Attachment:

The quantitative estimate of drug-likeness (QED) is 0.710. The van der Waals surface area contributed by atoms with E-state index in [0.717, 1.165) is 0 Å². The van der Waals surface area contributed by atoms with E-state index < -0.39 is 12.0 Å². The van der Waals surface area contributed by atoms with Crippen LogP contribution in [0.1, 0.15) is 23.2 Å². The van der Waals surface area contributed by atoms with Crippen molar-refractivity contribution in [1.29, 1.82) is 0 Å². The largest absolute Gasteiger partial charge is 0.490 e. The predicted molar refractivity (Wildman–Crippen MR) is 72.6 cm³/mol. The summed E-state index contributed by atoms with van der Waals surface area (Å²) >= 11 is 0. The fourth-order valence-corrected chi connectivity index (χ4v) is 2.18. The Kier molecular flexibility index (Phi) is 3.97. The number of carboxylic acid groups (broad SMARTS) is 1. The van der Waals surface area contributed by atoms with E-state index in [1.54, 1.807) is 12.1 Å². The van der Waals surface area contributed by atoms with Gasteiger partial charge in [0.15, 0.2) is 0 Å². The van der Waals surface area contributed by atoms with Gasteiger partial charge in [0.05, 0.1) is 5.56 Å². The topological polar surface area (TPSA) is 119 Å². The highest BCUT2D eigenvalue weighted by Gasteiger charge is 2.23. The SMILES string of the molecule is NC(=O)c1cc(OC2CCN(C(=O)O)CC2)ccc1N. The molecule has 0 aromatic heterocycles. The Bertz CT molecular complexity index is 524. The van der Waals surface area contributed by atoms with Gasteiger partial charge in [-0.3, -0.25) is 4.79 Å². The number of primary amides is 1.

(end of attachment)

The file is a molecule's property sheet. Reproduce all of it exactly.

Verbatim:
The quantitative estimate of drug-likeness (QED) is 0.710. The van der Waals surface area contributed by atoms with E-state index in [0.717, 1.165) is 0 Å². The van der Waals surface area contributed by atoms with E-state index < -0.39 is 12.0 Å². The van der Waals surface area contributed by atoms with Crippen LogP contribution in [0.1, 0.15) is 23.2 Å². The van der Waals surface area contributed by atoms with Crippen molar-refractivity contribution in [1.29, 1.82) is 0 Å². The largest absolute Gasteiger partial charge is 0.490 e. The predicted molar refractivity (Wildman–Crippen MR) is 72.6 cm³/mol. The summed E-state index contributed by atoms with van der Waals surface area (Å²) >= 11 is 0. The fourth-order valence-corrected chi connectivity index (χ4v) is 2.18. The Kier molecular flexibility index (Phi) is 3.97. The number of carboxylic acid groups (broad SMARTS) is 1. The van der Waals surface area contributed by atoms with E-state index in [1.54, 1.807) is 12.1 Å². The van der Waals surface area contributed by atoms with Gasteiger partial charge in [0.15, 0.2) is 0 Å². The van der Waals surface area contributed by atoms with Gasteiger partial charge in [0.05, 0.1) is 5.56 Å². The topological polar surface area (TPSA) is 119 Å². The highest BCUT2D eigenvalue weighted by Gasteiger charge is 2.23. The SMILES string of the molecule is NC(=O)c1cc(OC2CCN(C(=O)O)CC2)ccc1N. The molecule has 0 aromatic heterocycles. The Bertz CT molecular complexity index is 524. The van der Waals surface area contributed by atoms with Gasteiger partial charge in [-0.3, -0.25) is 4.79 Å². The number of primary amides is 1.